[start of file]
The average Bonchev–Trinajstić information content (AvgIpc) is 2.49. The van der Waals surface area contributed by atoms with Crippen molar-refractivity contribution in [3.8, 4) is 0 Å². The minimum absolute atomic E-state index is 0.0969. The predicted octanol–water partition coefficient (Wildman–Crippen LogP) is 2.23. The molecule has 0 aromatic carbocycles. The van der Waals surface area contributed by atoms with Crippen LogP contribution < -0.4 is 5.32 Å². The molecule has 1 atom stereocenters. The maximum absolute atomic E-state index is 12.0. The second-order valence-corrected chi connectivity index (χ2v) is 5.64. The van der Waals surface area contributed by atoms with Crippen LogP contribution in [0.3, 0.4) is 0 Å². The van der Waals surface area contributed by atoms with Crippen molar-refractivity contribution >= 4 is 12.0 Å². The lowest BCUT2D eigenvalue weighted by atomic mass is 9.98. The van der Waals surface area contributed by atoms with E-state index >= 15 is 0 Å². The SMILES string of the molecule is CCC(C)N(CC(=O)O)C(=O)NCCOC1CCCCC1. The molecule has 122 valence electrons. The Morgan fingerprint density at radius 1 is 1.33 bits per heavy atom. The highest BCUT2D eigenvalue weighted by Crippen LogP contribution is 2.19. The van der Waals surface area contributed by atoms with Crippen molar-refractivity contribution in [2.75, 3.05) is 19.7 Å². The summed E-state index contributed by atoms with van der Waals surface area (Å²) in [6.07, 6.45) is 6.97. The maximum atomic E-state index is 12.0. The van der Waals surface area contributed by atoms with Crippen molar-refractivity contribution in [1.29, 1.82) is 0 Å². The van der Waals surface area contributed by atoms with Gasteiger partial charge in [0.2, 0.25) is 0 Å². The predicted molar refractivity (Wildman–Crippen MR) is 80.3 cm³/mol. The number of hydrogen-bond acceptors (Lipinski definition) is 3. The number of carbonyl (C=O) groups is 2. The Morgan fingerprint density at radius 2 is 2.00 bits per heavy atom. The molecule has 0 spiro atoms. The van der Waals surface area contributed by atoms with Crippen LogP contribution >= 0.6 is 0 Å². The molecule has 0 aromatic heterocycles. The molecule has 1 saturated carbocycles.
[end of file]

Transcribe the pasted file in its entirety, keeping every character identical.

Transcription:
The average Bonchev–Trinajstić information content (AvgIpc) is 2.49. The van der Waals surface area contributed by atoms with Crippen molar-refractivity contribution in [3.8, 4) is 0 Å². The minimum absolute atomic E-state index is 0.0969. The predicted octanol–water partition coefficient (Wildman–Crippen LogP) is 2.23. The molecule has 0 aromatic carbocycles. The van der Waals surface area contributed by atoms with Crippen LogP contribution < -0.4 is 5.32 Å². The molecule has 1 atom stereocenters. The maximum absolute atomic E-state index is 12.0. The second-order valence-corrected chi connectivity index (χ2v) is 5.64. The van der Waals surface area contributed by atoms with Crippen LogP contribution in [0.3, 0.4) is 0 Å². The van der Waals surface area contributed by atoms with Crippen molar-refractivity contribution >= 4 is 12.0 Å². The lowest BCUT2D eigenvalue weighted by atomic mass is 9.98. The van der Waals surface area contributed by atoms with E-state index >= 15 is 0 Å². The SMILES string of the molecule is CCC(C)N(CC(=O)O)C(=O)NCCOC1CCCCC1. The molecule has 122 valence electrons. The Morgan fingerprint density at radius 1 is 1.33 bits per heavy atom. The highest BCUT2D eigenvalue weighted by Crippen LogP contribution is 2.19. The van der Waals surface area contributed by atoms with Crippen molar-refractivity contribution in [2.75, 3.05) is 19.7 Å². The summed E-state index contributed by atoms with van der Waals surface area (Å²) in [6.07, 6.45) is 6.97. The maximum atomic E-state index is 12.0. The van der Waals surface area contributed by atoms with Crippen molar-refractivity contribution in [1.29, 1.82) is 0 Å². The van der Waals surface area contributed by atoms with Gasteiger partial charge in [0.2, 0.25) is 0 Å². The predicted molar refractivity (Wildman–Crippen MR) is 80.3 cm³/mol. The number of hydrogen-bond acceptors (Lipinski definition) is 3. The number of carbonyl (C=O) groups is 2. The Morgan fingerprint density at radius 2 is 2.00 bits per heavy atom. The molecule has 0 spiro atoms. The van der Waals surface area contributed by atoms with Crippen LogP contribution >= 0.6 is 0 Å². The molecule has 0 aromatic heterocycles. The molecule has 1 saturated carbocycles.